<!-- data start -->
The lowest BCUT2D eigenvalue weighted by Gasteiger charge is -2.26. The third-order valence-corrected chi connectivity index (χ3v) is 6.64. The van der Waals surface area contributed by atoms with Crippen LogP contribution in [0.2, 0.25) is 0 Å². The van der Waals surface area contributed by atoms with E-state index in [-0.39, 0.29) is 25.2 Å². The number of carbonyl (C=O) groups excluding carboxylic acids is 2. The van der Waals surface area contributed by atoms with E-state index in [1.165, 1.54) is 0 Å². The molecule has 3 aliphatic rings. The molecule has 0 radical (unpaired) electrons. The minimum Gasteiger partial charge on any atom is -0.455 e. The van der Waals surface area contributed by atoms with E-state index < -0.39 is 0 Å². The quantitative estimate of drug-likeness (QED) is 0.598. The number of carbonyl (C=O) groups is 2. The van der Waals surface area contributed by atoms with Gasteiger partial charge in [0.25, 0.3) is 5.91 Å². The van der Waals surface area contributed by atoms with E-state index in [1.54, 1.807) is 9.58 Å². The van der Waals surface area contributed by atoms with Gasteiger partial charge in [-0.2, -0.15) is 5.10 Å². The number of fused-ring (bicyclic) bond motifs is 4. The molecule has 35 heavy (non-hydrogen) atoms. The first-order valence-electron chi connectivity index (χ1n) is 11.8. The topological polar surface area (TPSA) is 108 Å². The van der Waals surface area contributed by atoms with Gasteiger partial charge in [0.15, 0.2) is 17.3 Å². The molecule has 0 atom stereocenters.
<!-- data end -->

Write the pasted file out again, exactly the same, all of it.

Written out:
The lowest BCUT2D eigenvalue weighted by Gasteiger charge is -2.26. The third-order valence-corrected chi connectivity index (χ3v) is 6.64. The van der Waals surface area contributed by atoms with Crippen LogP contribution in [0.2, 0.25) is 0 Å². The van der Waals surface area contributed by atoms with E-state index in [-0.39, 0.29) is 25.2 Å². The number of carbonyl (C=O) groups excluding carboxylic acids is 2. The van der Waals surface area contributed by atoms with E-state index in [1.165, 1.54) is 0 Å². The molecule has 3 aliphatic rings. The molecule has 0 radical (unpaired) electrons. The minimum Gasteiger partial charge on any atom is -0.455 e. The van der Waals surface area contributed by atoms with E-state index < -0.39 is 0 Å². The quantitative estimate of drug-likeness (QED) is 0.598. The number of carbonyl (C=O) groups is 2. The van der Waals surface area contributed by atoms with Gasteiger partial charge in [0.25, 0.3) is 5.91 Å². The van der Waals surface area contributed by atoms with E-state index in [1.54, 1.807) is 9.58 Å². The van der Waals surface area contributed by atoms with Gasteiger partial charge in [-0.2, -0.15) is 5.10 Å². The number of fused-ring (bicyclic) bond motifs is 4. The molecule has 35 heavy (non-hydrogen) atoms. The first-order valence-electron chi connectivity index (χ1n) is 11.8. The topological polar surface area (TPSA) is 108 Å². The van der Waals surface area contributed by atoms with Gasteiger partial charge in [0.15, 0.2) is 17.3 Å². The molecule has 0 atom stereocenters.